The devil hides in the details. Do you understand why this makes your experiment utterly irrelevant to the question of where life comes from? Since your experiment is an attempt to recreate a picture of life's instantaneous origins science does not underwrite?

3,362 posted on 02/12/2006 12:24:07 AM PST by donh
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To: unlearner
You are trying to mask a contention against a super natural intelligence.

Than you can no doubt point out where I did that--of course you cannot. My repeated contention is that science does not address questions of supernatural intelligence, because it is not competent to do so--science does not have access to God-o-meters, so it is none of science's business.

3,363 posted on 02/12/2006 12:28:22 AM PST by donh
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To: unlearner
If a super natural intelligence exists, there is no scientific OR logical reason to exclude the possibility of it performing similar feats as natural intelligence.

In fact, there's no reason to think God isn't actively creating life when he used natural abiogenesis to do so. It's just that science can detect signs of natural abiogenesis, but science hasn't detected signs of God. I am frequently astonished at what a feeble God creationists think He is.

3,364 posted on 02/12/2006 12:32:34 AM PST by donh
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To: unlearner
Yes and they are guided by intelligence rather than random natural processes. Have you ever heard of a controlled experiment? It is useful to narrow the range of possibilities in order to figure out how things work. Your argument would through out controlled experimentation and conclude that it does not matter what color is emitted from a particular substance burning, because we can only conclude that all colors are part of a natural process.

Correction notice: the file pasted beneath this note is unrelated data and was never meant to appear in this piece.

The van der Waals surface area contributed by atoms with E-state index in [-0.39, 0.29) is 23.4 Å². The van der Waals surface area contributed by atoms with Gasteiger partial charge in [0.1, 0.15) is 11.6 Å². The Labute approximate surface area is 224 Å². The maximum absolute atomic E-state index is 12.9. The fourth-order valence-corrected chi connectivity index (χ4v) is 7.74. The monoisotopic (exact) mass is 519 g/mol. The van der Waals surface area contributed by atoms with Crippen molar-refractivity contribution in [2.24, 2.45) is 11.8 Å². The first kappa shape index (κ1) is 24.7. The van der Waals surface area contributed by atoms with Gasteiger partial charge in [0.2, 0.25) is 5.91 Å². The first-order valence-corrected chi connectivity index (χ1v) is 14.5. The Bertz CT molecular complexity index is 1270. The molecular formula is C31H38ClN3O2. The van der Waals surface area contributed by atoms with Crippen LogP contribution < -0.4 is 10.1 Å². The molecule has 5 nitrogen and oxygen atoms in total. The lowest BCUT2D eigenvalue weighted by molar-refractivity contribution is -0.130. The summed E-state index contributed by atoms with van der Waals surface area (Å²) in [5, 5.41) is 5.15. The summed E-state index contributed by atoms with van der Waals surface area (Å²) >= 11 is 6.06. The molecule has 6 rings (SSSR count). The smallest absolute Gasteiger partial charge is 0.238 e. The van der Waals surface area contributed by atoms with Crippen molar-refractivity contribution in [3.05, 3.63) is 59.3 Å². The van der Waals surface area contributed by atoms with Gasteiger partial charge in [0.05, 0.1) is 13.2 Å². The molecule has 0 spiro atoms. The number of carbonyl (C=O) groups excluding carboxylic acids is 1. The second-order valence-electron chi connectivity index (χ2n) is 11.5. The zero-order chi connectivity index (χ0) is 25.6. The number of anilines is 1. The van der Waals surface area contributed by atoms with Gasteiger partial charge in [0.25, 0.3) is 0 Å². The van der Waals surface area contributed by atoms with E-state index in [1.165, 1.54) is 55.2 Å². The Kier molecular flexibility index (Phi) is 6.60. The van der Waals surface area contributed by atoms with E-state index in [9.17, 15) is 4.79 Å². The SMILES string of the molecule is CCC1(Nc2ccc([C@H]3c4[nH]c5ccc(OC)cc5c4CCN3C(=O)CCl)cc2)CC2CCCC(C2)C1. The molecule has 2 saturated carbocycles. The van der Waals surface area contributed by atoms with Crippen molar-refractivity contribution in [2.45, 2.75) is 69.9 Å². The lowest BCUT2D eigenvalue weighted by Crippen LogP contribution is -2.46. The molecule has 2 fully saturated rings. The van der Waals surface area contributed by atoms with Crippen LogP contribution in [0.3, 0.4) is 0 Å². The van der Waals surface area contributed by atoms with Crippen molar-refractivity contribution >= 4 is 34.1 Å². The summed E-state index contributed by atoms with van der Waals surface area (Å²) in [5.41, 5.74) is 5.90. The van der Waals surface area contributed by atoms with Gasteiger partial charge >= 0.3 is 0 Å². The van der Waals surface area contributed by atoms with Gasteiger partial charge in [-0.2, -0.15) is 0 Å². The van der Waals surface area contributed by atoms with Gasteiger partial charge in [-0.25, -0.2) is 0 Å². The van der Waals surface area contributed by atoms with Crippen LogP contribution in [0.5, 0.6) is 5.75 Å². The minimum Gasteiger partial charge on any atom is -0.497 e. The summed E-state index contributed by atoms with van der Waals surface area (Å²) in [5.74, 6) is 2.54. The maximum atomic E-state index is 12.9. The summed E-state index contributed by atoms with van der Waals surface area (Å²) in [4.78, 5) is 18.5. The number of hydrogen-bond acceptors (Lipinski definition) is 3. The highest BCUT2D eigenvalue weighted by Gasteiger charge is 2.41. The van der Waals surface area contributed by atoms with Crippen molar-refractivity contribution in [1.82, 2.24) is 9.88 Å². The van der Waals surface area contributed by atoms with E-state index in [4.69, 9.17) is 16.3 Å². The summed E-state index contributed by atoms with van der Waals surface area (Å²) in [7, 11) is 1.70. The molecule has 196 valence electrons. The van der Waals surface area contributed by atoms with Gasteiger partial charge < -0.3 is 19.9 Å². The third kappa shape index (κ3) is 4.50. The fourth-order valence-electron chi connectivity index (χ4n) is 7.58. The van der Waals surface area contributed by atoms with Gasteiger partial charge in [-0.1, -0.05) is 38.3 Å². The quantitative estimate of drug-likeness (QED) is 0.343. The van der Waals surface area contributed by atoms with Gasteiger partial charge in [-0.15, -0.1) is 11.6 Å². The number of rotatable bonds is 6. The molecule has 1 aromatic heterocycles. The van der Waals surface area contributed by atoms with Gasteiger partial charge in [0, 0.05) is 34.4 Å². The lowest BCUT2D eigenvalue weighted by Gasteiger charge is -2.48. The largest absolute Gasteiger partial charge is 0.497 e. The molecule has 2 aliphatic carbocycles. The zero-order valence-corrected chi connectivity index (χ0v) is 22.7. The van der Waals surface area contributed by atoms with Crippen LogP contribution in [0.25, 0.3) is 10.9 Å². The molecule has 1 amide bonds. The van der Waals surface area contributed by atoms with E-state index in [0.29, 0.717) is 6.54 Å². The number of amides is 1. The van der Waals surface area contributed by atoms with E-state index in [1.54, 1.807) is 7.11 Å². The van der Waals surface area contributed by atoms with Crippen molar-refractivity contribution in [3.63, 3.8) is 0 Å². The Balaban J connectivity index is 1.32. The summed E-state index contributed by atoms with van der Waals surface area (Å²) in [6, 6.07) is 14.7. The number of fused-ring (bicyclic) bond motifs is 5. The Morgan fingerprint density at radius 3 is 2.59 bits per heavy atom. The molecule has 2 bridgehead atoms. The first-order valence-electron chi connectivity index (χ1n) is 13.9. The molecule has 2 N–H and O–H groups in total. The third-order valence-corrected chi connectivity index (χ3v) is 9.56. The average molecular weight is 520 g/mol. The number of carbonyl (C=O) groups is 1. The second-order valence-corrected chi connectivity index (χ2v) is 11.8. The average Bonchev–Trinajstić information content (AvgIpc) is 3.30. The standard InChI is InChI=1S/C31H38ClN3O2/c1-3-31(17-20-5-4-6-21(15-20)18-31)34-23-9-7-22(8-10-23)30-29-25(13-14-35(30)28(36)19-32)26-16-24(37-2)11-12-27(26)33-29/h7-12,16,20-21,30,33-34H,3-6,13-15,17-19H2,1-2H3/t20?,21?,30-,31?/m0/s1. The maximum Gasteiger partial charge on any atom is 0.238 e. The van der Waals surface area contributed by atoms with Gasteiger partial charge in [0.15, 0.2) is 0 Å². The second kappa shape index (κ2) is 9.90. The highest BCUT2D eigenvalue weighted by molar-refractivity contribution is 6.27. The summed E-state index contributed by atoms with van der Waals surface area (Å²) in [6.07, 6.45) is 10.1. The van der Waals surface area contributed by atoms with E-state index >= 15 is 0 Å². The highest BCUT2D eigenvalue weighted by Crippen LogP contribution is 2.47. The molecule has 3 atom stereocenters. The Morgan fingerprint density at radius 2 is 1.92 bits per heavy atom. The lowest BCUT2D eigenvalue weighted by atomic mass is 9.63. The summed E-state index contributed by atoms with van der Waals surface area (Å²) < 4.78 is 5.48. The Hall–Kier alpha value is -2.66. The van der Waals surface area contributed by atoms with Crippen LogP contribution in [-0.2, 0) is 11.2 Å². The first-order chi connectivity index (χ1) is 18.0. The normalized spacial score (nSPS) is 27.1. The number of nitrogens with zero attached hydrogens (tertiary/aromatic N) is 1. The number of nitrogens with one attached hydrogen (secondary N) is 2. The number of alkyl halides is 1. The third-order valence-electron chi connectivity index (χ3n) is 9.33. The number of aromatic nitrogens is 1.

This is not a sensible or relevant argument. All experiments are, in some manner, controlled. Are you trying to argue that gathering historical data can't be falsifiable--because you can re-rig a contemporary experiment until it doesn't fail? Want to think twice before pinning your hopes on this argument? Paleontologists and oil engineers are always predicting where old, organically generated debree will be located, and then going to look to see if they were right. How is this not experiments that can fail? They sporadically do fail, so that would be a pretty hard argument to make.

3,365 posted on 02/12/2006 12:57:20 AM PST by donh
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To: donh
"How is this not experiments that can fail? They sporadically do fail, so that would be a pretty hard argument to make."

Of course. Experiments must have the potential for failure to be falsifiable.